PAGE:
By AdejohIdoko Momoh
There are many things capable of breaking a man’s heart and your country should not be one of them. Yes, there are those events like seeing a traditional ruler attacked or theft that sadden you and make you wish you could fight crime all by yourself, but beyond all that, there are more complex acts of terrorism perpetuated by certain sects with unbelievable simplicity that just leave you hopeless.
The Boko Haram, for example. It is all just horror: the group purportedly sprang up in the face of widespread injustice and corruption in Nigeria; unemployment, poverty and the ostentatious lifestyles of the top 1%. As things currently are, it is difficult to understand what the group fights for as it has embarked on the bombing of public places more associated with the bottom 99%.
Its campaign of violence has since escalated: a few gunmen go to a male dominated school in Adamawa state, slaughter every student and burn down the school on their way out. An operation of this scale might last for anywhere from a modest two to three hours, yet no security operatives come to the defense of these students.
Or the even worse scenario where a couple of trucks ride into a school, round up about 300 girls, load them onto the truck and hold them as bargain chip in a bid to secure the release of their members. According to international sources, the kidnap operation itself lasted 4 hours. As they made their way out and rode through the bushes, they stopped at markets to steal food, have lunch breaks where the kidnapped girls cook meals. Vehicles did breakdown and they simply loaded themselves and the girls onto another and set the defective vehicle on fire. The kidnapping and transportation must have lasted anything from 20-25 hours.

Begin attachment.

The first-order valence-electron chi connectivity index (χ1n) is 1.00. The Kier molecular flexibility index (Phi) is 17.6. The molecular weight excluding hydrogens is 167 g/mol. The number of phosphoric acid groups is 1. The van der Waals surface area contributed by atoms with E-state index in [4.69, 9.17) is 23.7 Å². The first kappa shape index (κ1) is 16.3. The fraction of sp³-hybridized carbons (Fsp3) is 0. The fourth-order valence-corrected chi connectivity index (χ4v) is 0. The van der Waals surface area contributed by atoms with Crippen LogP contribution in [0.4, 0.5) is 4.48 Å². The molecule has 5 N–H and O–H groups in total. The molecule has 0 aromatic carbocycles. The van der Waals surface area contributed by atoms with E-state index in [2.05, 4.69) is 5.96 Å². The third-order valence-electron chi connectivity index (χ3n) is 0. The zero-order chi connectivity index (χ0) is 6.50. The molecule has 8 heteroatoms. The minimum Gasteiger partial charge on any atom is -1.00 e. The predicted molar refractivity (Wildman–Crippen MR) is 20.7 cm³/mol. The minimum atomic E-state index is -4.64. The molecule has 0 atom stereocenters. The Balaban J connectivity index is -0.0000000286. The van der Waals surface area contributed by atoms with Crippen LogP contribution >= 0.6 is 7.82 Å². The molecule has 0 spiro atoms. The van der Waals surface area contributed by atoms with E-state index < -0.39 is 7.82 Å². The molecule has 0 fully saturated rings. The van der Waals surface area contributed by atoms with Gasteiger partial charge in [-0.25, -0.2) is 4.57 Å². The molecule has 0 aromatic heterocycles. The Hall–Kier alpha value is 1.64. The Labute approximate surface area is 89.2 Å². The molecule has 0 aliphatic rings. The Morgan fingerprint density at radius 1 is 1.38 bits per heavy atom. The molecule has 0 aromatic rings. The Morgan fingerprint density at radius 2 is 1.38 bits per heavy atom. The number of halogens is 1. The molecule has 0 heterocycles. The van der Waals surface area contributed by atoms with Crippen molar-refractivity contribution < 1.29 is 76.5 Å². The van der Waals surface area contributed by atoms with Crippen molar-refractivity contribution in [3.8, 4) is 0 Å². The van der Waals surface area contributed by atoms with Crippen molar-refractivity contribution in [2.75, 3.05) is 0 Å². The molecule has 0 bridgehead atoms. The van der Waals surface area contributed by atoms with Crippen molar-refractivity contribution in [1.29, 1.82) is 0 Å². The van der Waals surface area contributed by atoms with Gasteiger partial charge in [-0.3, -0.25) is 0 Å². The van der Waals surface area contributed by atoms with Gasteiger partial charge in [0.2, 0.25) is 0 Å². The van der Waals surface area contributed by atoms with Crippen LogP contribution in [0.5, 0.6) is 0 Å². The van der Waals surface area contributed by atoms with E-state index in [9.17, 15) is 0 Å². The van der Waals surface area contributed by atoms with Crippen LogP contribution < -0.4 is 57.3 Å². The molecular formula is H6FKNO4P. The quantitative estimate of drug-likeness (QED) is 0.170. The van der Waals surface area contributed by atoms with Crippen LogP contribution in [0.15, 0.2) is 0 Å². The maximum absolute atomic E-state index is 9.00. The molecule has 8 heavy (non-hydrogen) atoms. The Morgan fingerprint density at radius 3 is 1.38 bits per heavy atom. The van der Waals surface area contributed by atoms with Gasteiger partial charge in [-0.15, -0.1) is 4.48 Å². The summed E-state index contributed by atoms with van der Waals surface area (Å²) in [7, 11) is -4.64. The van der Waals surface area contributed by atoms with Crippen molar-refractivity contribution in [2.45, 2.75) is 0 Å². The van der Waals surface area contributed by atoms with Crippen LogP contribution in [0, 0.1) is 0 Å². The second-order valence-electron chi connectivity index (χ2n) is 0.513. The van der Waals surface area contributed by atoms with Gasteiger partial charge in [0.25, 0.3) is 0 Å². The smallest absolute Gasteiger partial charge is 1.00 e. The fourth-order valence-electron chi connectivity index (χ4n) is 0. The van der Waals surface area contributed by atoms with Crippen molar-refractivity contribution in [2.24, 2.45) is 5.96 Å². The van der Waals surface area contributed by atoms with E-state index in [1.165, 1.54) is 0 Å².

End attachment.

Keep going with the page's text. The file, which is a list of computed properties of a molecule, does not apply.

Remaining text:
The unbelievable thing about both tragedies is that they took place in a state under military rule. That says something about the might of our military; the fact that terrorists and abducted girls can ride in convoys sometimes 10 cars long through a state that should be under military lock down for about 25 hours undetected.
To those people who think the Chibok abduction is some hoax to score cheap political points, if you wouldn’t listen to your government which has come out on more than one occasion to say that the kidnaps did happen, perhaps you’d listen to America with all its intelligence that believed the story so much so that they came to offer military assistance, France did as well, so did Britain and Australia. Is it your claim that you are smarter than all these governments put together and can detect a hoax when they are foolish enough to fall for it?
There are some of us who only believe in traditional authority. After all to a community, your traditional ruler should be GOD. If you fall in this category, consider that the Emir of Kano, His Royal Highness Sanusi Lamido Sanusi himself a first class chief and constituted authority recently held up poster asking the government to equip the military and give it strict orders to ‘Bring Back Our Girls’. Or for people who believe that celebrities are a new breed and a higher power of some sort, perhaps you’d believe Iyanya and 2 Face, Stella Damascus and Tonto Dike or Wizkid who amongst numerous others have upheld similar posters. Or feminists, perhaps you’d believe Michelle Obama and Beyoncé, Angelina Jolie or Genevieve Nnaji.
I had long decided not to try to prove to anyone who didn’t believe these abductions happened, to my mind, this is not the time to explain or prove truth to anyone. When you or a loved one has a heart attack, is your immediate aim finding the cause of the heart attack or relieving it? How far have we lost our humanity that girls are kidnapped and we sit by wanting to know if there is truth to the story?
For me, I simply want the girls back. Questions are important and a time will come to ask them and demand answers but this clearly is not the time. For now, our core focus should be to see to the rescue of these girls. Join movements that seek their rescue. Join the #BringBackOurGirls campaign. These people are our daughters, sisters, cousins and friends, not lending your voices to this cause would amount to failing them, and ultimately yourselves.
AdejohIdoko Momoh via firstname.lastname@example.org